Recently someone in my Facebook timeline posted a particularly strong opinion regarding gun control, then went to bed. By the time he woke up the next morning, he discovered that two people he knew had traded arguments and insults in a thread of over 100 comments.
“Well,” he wrote. “You guys have been busy.”
It often seems that we as a world population are more sharply divided than ever. Post an opinion you have on Facebook, anything from the best burger joint to the reason there are so many shootings in this country, and within moments you’ll probably have people vehemently arguing for and against. Some will support you silently with a “like” while others block the post. Some will sing your praises and others will compare you to dog feces.
This is especially true with the hot-button issues of the day: Donald Trump, Syrian refugees, shootings, ISIS, abortion, gay marriage, politics. Never before have we had the forum, and felt so free, to disagree, insult, or take issue with the opinions of people we don’t know and will never meet.
The fractures between us seem to be widening.
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About a month ago I started getting involved with a refugee organization here in the city of Lancaster called Church World Service. They help refugees arriving in central PA get acclimated to life in a new country. I asked them if I could help tell the stories of the individuals they were helping, they said yes, and off we went.
A few weeks later, the shooting took place in Paris. Suddenly I realized that many of my friends were against the continued reception of Syrian refugees. I had spent the previous few weeks hearing stories and meeting these hardworking refugees, and my friends didn’t want more of them to come to the US.
I was devastated.
I couldn’t imagine why someone would have the position. I got into a few back-and-forths on Facebook regarding why Christians, of all people, should be helping refugees, no matter the eventual outcome. I felt my insides getting more and more agitated, sort of the way you feel when you start walking across the beach and realize after ten steps that the sand is actually burning your feet.
My initial reaction? Unfollow. Unfriend. Block. I was struggling with the proposition of reading opinions that were diametrically opposed to the things I cared so much about. I wanted to eliminate the source of anxiety.
If anything, this is where social media has become so destructive. It gives us the forum to share our beliefs and opinions without apology, and then it offers us the option of erasing those we disagree with. Before we know it, our online world is nothing more than a group of people affirming our deeply held beliefs and opinions, something that only serves to more deeply entrench us in our positions and alienate us from those who think differently.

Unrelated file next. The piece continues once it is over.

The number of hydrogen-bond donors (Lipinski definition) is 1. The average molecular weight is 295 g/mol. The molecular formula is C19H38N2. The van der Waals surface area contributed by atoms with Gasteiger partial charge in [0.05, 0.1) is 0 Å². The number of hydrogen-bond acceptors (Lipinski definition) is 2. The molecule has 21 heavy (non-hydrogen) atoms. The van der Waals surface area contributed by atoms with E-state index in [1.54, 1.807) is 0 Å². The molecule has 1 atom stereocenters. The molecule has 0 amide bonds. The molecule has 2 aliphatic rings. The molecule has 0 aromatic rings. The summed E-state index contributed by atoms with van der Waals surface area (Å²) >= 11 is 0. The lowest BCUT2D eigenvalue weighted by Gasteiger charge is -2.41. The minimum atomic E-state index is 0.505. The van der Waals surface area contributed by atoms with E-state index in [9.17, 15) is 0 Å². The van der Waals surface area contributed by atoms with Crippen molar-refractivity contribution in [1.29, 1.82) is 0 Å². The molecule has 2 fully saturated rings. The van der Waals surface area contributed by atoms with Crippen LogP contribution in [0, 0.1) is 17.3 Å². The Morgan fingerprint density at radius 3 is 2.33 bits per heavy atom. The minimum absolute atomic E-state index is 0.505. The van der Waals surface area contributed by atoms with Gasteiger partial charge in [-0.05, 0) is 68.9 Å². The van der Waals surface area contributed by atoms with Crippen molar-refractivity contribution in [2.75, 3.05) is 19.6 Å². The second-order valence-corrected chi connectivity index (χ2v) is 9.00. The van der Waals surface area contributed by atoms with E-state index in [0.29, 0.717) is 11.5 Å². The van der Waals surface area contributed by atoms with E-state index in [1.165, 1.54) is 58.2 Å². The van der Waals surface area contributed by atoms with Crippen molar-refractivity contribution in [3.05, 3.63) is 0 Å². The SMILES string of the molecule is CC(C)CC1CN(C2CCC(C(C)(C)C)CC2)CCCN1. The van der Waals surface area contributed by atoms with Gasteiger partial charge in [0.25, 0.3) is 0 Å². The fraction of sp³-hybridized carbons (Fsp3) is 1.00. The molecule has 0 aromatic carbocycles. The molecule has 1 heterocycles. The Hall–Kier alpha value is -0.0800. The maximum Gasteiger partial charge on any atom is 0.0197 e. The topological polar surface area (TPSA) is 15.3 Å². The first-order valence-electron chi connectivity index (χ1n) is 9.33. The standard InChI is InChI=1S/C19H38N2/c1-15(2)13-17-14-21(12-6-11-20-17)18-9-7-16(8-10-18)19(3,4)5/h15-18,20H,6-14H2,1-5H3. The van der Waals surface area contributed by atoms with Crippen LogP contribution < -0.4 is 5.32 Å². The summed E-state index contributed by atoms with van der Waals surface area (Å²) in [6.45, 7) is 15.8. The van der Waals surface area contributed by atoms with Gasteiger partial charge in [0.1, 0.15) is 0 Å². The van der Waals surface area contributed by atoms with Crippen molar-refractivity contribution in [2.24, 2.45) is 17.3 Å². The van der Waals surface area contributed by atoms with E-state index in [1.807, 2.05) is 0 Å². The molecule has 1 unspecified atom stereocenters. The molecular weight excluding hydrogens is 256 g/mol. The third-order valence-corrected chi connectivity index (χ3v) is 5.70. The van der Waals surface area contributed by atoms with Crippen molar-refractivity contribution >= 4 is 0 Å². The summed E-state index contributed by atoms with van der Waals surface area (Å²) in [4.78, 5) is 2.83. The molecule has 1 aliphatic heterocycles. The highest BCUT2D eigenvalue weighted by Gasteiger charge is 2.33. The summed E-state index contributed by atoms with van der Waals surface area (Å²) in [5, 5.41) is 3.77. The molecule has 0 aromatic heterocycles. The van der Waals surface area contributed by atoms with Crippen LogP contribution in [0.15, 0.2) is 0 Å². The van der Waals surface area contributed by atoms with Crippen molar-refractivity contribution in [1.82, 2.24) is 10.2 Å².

Conversations on Facebook start to look like this:
“I believe …”
“Yeah, you’re right!”
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Look, I know it’s stressful/annoying/tedious to realize people you know and love are ignorant/stupid/misinformed (or maybe smarter than you).
But we need you to stop alienating yourself from people who disagree with you. Here’s why:
1 – If you are right, if the opinion you have is so correct and righteous and true, then why are you getting upset? You need to stay friends with the idiots, if only in the hope that at some point they will start to see the sense you are making. This will probably not happen on Facebook, but it might. I’ve changed my mind on a lot of things in the last five years, mostly because I became friends with people online and started to recognize the validity of their beliefs.
2 – If you are wrong (and I know that is probably impossible to imagine at this point), then you are the idiot, and hopefully something they say someday will click with you.
3 – If you are both right and wrong in different ways (and I suspect this to be the usual case), then perhaps your opinions and beliefs, by getting together and hanging out a little with the opinions and beliefs of others, can procreate into some third, new, transformative way of viewing the world. Wouldn’t that be impressive? Wouldn’t that be fun?
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Next time we’ll talk about why it’s important to share your opinions and beliefs regarding important matters in a tone of kindness. I know – that’s a hard one to grasp. For now, consider keeping the lines of communication open between you and people who think differently. Dialogue with (and about) each other in respectful ways.
The future of humanity might depend on our ability to talk to each other across the wide open spaces created by disagreement.